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Gettysburg: The Final Invasionby Guelzo, Allen C.
Retail Price: $35.00
Issue: Fall 2013
The Final Invasion not the Final Word
According to WorldCat, the world’s largest online bibliographic database, there are at least 3,327 books associated with the subject heading for the Battle of Gettysburg. Given the extensive historiography, you may wonder what a new book might say about this subject that has not been said by someone else. Allen Guelzo, the Henry R. Luce Professor of the Civil War, Director of Civil War Era Studies at Gettysburg College, and award-winning author, manages the near impossible and says something new in Gettysburg: The Final Invasion. What prompted so many to spill so much ink about a tragedy that incurred at least 50,000 casualties? Partly, the three-day battle reflects a perfect three-act dramatic arc. In an almost Shakespearean prologue, Robert E. Lee and the Army of Northern Virginia invaded Pennsylvania hoping for a decisive battle, earlier that year he had won his greatest victory at Chancellorsville, but lost his talented subordinate Stonewall Jackson. On day one of this meeting engagement, the Union is defeated and pushed back through the crossroads town of Gettysburg, though Confederate forces failed to take critical positions that would have made any Union defensive line untenable. On the second day, numerous attacks by Confederate forces on the Union left and right left Union soldiers reeling; ultimately, these attacks failed. Because Confederate forces seemed so close to a breakthrough, Lee decided that just one more attack might bring victory. The third day dawns and, in a climactic final act, Lee ordered a desperate attack on the center, Picket’s Charge, which ends in bloody glory at the high water mark of the Confederacy. For the Union Army, particularly the hard-luck Army of the Potomac, Gettysburg represents the perfect redemptive victory: for the Confederacy, the perfect tragic defeat.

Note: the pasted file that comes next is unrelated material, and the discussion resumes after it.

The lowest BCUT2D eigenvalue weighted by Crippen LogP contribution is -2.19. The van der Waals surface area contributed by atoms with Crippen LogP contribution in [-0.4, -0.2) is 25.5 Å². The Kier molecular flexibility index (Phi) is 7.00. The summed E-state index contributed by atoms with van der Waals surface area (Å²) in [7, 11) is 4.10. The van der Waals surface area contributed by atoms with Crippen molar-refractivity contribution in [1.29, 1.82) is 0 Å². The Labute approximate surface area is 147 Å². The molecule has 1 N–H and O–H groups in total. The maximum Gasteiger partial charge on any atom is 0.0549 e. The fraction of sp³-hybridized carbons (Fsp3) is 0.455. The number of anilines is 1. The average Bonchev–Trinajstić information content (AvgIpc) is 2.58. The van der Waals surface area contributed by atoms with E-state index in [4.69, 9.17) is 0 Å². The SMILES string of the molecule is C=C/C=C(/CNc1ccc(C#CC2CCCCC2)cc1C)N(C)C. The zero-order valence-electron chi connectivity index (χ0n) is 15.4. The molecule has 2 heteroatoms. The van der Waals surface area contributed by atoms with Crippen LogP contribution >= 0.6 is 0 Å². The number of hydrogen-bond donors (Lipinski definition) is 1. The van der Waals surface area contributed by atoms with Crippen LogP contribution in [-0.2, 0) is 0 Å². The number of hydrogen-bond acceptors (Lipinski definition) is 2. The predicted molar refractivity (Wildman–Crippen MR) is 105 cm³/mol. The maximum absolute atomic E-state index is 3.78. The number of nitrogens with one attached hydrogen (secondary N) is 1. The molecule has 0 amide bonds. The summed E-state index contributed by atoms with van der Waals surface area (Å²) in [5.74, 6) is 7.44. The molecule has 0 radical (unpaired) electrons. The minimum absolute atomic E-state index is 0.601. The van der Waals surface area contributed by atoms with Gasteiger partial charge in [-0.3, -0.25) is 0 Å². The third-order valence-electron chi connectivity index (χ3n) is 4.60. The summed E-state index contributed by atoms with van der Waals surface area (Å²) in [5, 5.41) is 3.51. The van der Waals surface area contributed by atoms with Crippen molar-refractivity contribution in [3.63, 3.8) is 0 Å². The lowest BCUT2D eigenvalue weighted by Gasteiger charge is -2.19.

Long after the guns fall silent, Gettysburg became another battleground in the post war battle for Civil War memory, particular among those who advocated the “Lost Cause”— Southerner’s Civil War memory. Those who deified Lee tried to explain this loss by rejecting the notion that it was his fault; instead, one of his subordinates let him down. James Longstreet, his senior corps commander, became a Republican after the war and dared to question Lee’s actions in Pennsylvania, for some Southerners, he became the perfect scapegoat. Others Lee defenders chose Richard Ewell; who failed to press Union forces on the first day. While these men were present on the field, others wondered if it was the absent cavalry commander, Jeb Stuart, that lost the battle. On the Union side, Northerners wondered if George Meade, the Union commander, was merely lucky, or did he demonstrate his true abilities at Gettysburg. One hundred and fifty years later these debates continue.